health counseling. The bill also would recognize the unique needs of severely wounded Operation Enduring Freedom and Operation Iraqi Freedom warriors by providing a stipend to certain family caregivers, and it would extend the Civilian Health and Medical Program of the Department of Veterans Affairs eligibility to those without health insurance."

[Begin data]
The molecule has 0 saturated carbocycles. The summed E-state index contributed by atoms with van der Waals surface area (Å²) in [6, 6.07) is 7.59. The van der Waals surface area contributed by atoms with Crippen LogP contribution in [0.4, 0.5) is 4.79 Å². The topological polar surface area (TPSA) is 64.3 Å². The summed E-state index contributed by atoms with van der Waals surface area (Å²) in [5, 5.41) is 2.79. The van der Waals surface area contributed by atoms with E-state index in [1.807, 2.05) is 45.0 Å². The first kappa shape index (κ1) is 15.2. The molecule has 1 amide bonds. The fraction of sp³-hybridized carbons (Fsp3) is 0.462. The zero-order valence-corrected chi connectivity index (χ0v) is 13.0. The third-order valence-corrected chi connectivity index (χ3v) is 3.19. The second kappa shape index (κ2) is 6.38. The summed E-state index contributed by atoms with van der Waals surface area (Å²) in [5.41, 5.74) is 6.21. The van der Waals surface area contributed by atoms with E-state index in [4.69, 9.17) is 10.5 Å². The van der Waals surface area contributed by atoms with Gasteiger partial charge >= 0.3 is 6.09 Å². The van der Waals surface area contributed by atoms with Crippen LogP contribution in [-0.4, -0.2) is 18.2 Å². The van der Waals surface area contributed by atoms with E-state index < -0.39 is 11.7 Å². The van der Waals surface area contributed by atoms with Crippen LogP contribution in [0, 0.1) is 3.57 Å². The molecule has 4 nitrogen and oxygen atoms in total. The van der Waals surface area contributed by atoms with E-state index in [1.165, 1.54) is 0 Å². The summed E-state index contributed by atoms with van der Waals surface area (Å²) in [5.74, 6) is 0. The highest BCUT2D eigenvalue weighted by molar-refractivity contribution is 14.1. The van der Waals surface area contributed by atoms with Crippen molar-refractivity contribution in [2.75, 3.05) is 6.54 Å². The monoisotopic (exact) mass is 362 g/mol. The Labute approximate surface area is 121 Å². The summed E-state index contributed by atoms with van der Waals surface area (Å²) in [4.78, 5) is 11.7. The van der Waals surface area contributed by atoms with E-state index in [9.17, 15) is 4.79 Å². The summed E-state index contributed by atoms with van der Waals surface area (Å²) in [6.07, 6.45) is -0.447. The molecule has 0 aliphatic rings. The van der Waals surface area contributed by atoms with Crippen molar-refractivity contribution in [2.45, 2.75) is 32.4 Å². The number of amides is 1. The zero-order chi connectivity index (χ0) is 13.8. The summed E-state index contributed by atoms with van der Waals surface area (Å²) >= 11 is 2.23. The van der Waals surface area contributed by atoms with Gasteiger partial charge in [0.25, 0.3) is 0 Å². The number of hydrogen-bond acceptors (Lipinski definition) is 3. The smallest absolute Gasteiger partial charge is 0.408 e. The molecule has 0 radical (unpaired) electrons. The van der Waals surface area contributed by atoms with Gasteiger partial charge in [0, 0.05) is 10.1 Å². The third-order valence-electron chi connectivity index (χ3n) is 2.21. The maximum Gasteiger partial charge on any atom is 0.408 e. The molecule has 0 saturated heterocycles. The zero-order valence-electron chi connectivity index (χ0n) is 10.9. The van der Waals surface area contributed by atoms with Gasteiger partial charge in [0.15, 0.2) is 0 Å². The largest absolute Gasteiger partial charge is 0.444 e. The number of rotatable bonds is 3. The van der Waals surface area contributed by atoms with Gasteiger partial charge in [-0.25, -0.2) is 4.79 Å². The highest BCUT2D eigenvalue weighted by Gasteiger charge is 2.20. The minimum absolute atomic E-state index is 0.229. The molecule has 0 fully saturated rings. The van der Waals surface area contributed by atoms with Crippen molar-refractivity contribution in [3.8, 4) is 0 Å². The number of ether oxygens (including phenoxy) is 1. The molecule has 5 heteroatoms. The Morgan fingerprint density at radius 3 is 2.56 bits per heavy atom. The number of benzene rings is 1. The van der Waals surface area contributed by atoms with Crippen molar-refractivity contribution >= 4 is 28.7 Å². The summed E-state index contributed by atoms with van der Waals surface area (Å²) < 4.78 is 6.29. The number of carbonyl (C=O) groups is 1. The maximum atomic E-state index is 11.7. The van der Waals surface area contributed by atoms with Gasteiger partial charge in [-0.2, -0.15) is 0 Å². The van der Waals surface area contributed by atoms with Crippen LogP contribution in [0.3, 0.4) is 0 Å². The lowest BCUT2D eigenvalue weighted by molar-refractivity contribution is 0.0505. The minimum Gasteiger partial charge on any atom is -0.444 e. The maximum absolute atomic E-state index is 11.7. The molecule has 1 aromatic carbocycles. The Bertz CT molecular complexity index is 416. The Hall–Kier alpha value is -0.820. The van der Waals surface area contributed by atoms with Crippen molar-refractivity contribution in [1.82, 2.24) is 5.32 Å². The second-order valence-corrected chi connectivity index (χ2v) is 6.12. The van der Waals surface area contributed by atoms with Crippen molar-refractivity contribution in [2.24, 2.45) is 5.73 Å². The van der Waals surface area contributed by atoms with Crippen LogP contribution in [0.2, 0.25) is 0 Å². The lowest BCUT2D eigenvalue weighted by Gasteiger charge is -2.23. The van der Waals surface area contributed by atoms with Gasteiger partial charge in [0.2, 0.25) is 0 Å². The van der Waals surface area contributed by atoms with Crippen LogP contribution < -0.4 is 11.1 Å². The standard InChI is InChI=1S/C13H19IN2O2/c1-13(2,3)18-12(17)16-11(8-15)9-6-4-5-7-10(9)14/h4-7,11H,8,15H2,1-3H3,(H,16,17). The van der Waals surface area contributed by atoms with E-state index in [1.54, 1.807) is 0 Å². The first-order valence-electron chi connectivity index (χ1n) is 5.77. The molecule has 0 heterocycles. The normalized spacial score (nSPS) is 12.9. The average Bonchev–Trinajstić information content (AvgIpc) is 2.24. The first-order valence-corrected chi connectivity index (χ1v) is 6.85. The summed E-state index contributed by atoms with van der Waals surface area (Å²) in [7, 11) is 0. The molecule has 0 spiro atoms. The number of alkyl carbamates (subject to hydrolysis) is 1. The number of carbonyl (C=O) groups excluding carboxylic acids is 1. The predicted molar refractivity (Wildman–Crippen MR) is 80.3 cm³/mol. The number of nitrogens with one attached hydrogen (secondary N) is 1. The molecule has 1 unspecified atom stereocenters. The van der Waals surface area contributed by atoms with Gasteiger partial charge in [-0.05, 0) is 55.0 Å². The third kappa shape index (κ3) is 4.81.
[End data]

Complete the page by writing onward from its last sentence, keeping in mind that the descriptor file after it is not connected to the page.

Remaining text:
7.      Veterans Seen As Potential Saviors Of Golf Course.   The Washington Post (8/6, Spivack, 652K) reports, "Montgomery County Council member Valerie Ervin (D-Silver Spring) has proposed keeping imperiled Sligo Creek Golf Course open by setting up a partnership with the Maryland Department of Veterans Affairs to provide special access to military veterans and therapeutic golf for wounded soldiers returning home from Afghanistan and Iraq. Ervin hopes to pattern her plan after the American Lake Veterans Golf Course in Washington, where military hospital in-patients have first priority on the course and play for free," while veterans "and active-duty military personnel with identification cards pay to play. The Washington course is operated and maintained by an all-volunteer force and sustained by funds from annual passes, daily greens fees, and a nonprofit fundraising organization." The "Montgomery County Revenue Authority, which operates Sligo, plans to close it Oct. 1, saying it is too expensive to maintain. But County Executive Isiah Leggett (D) said last week that he would ask the County Council to appropriate money to keep it open for at least a year."